A single light bulb inside Danielle Cojocari’s, 21, bedroom lamp continues to emit light among other dead bulbs on Friday, Mar 6th, 2015. The compact fluorescent bulb can last 6x as long as standard incandescent bulbs, making them ideal for saving energy.


Students recharge their electric cars outside of Dodge Hall at Oakland University on Friday, Mar. 6th, 2015. Electric cars help reduce the consumption of fossil fuels like gasoline.


Yates Cider Mill’s water wheel in Rochester, Mich. stands still on Sunday, Mar. 8th, 2015, The Clinton River is the main source of power for the mill, which is generated by the water wheel.


Edd Bunch, 21, fills up his girlfriend’s car at the gas station in Clinton Township, Mich on Sunday, Mar. 8th, 2015. By carpooling, they are able to reduce gas consumption.


Practicing with Lighting – Workshop 4

Our fourth workshop was a practice with lighting. We used key light, fill light, background light, and accent light. We practiced shooting portraits with different combinations of these lights.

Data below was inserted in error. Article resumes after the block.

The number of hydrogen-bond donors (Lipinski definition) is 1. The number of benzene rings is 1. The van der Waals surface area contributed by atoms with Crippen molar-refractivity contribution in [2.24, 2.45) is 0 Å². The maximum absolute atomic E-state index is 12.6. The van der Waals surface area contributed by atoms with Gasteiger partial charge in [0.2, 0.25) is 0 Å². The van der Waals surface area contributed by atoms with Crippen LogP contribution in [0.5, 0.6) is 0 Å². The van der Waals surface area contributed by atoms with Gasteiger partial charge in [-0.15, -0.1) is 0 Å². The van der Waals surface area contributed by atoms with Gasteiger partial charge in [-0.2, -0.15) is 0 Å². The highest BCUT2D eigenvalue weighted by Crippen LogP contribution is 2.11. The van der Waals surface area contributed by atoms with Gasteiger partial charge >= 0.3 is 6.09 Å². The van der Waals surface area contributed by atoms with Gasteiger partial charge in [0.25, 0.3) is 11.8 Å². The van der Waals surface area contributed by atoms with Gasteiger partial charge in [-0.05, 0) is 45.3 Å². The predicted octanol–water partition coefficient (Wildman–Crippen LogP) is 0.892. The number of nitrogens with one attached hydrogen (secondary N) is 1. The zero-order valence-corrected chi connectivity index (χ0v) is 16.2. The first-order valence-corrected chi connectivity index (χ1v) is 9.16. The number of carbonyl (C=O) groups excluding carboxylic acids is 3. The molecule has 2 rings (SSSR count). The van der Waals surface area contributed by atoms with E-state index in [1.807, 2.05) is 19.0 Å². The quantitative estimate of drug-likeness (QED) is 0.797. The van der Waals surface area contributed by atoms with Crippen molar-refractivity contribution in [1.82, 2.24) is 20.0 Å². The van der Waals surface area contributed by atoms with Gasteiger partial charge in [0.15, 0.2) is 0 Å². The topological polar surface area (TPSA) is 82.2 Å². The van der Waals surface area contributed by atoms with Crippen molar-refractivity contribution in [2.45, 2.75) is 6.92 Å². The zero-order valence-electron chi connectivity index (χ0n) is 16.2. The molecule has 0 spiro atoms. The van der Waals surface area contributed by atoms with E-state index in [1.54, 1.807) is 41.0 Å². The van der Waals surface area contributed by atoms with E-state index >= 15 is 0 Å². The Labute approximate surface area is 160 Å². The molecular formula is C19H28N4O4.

Final Grade: 20/20 (100%)


Key Light Only (ISO 800, F-stop 1.8, SS 1/60)

Key Light, and Fill Light (ISO 800, F-stop 1.8, SS 1/60)

Key Light, Fill Light, and Background Light (ISO 800, F-stop 1.8, SS 1/80)


Key Light, Fill Light, Background Light, and Accent Light (ISO 800, F-stop 1.8, SS 1/80)


Commuting to OU – Workshop 3

Our third workshop was a project focusing on our commute to Oakland University. We had to document our travel, and then create a final collage with our best photos.

Final Grade: 20/20 (100%)

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Every morning, I wake up anywhere between 7-8 a.m. I have to warm up the car, remove any snow or ice that may be on it, and get all of my belongings into the back seat.


I carpool with my boyfriend, so I have to drive to his house and pick him up before we head to Oakland. Thankfully, he lives close by and is on the way.